Cattle prices were mostly higher during the holiday-shortened week. According to the Agricultural Marketing Service, a light test of calves sold mostly steady to $10 per cwt higher at major auctions, while a light test of yearlings sold steady to $4 higher. Direct trade was firm to $3 higher.
"Purchasing and selling decisions need to be made in a timely manner and without emotion. Volatility in the cattle markets is not likely to decrease and the long-term outlook is bearish; however, given good cattle marketing and price risk management, profitability is achievable.”
Although beef production this year is estimated to be 2.1% less by the Livestock Marketing Information Center, record-large pork and broiler production set the stage for record-large red meat and poultry production.
“The ratio of steers to heifers in feedlots since April of this year has reached levels not seen since the cyclical expansion in the early 1990s," says Derrell Peel, Extension livestock marketing specialist at Oklahoma State University.
Calf prices were widely inconsistent this week at steady to $5 per cwt higher, to $5 lower with instances of $10 either way, according to the Agricultural Marketing Service. Feeder cattle traded steady to firm.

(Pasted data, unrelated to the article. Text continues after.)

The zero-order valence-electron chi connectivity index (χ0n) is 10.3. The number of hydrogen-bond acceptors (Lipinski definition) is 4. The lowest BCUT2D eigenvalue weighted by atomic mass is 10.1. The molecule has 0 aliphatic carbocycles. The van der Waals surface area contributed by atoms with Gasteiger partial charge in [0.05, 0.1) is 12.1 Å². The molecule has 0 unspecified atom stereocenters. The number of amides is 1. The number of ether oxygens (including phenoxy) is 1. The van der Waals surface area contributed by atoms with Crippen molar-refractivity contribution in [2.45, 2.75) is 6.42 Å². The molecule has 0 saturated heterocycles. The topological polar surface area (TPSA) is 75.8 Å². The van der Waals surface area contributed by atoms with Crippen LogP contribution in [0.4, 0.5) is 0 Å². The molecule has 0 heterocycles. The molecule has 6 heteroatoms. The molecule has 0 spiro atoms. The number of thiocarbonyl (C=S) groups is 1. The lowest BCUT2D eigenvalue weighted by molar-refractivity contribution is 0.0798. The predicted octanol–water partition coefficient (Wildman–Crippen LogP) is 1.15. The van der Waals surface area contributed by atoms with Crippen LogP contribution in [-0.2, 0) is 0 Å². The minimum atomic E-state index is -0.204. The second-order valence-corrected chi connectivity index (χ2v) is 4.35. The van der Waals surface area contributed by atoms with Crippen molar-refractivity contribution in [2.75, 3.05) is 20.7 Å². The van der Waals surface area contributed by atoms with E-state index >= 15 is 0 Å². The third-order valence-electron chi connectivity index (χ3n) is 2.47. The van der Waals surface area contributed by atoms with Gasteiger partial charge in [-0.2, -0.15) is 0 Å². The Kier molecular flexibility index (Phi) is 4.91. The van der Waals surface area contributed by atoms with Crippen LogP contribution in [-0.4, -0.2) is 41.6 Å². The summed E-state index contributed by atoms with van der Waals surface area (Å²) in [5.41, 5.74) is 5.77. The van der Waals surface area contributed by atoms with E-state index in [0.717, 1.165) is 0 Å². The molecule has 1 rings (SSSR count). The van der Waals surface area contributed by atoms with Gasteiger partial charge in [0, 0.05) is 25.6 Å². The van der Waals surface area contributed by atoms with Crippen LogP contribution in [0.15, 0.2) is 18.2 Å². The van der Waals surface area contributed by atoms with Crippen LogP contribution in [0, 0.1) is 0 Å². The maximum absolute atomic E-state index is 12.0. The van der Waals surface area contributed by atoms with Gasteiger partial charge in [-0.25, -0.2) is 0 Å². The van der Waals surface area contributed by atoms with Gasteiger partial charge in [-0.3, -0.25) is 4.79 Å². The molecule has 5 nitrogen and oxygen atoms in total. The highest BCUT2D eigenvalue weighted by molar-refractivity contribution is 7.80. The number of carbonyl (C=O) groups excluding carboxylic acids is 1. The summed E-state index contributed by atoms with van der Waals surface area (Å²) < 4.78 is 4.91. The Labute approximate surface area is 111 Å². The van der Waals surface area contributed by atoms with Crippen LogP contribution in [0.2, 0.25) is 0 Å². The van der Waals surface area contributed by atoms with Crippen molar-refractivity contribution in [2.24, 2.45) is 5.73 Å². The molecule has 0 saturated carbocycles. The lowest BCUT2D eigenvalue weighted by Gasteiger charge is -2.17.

September placements of feeder cattle weighing 800 pounds or more increased 7.8% year over year, representing 43% of placements, according to the monthly Cattle on Feed report. Total placements of 1.93 million head were 4% less year over year.
Wariness was most apparent in the cash fed cattle market. Trade remained at mostly a standstill through Friday afternoon with a sizable gap between prices cattle feeders wanted and those being offered by packers.
“The next two weeks are likely to be the most critical in determining the cattle market situation for the remainder of the year,” says Derrell Peel, Extension livestock marketing specialist at Oklahoma State University.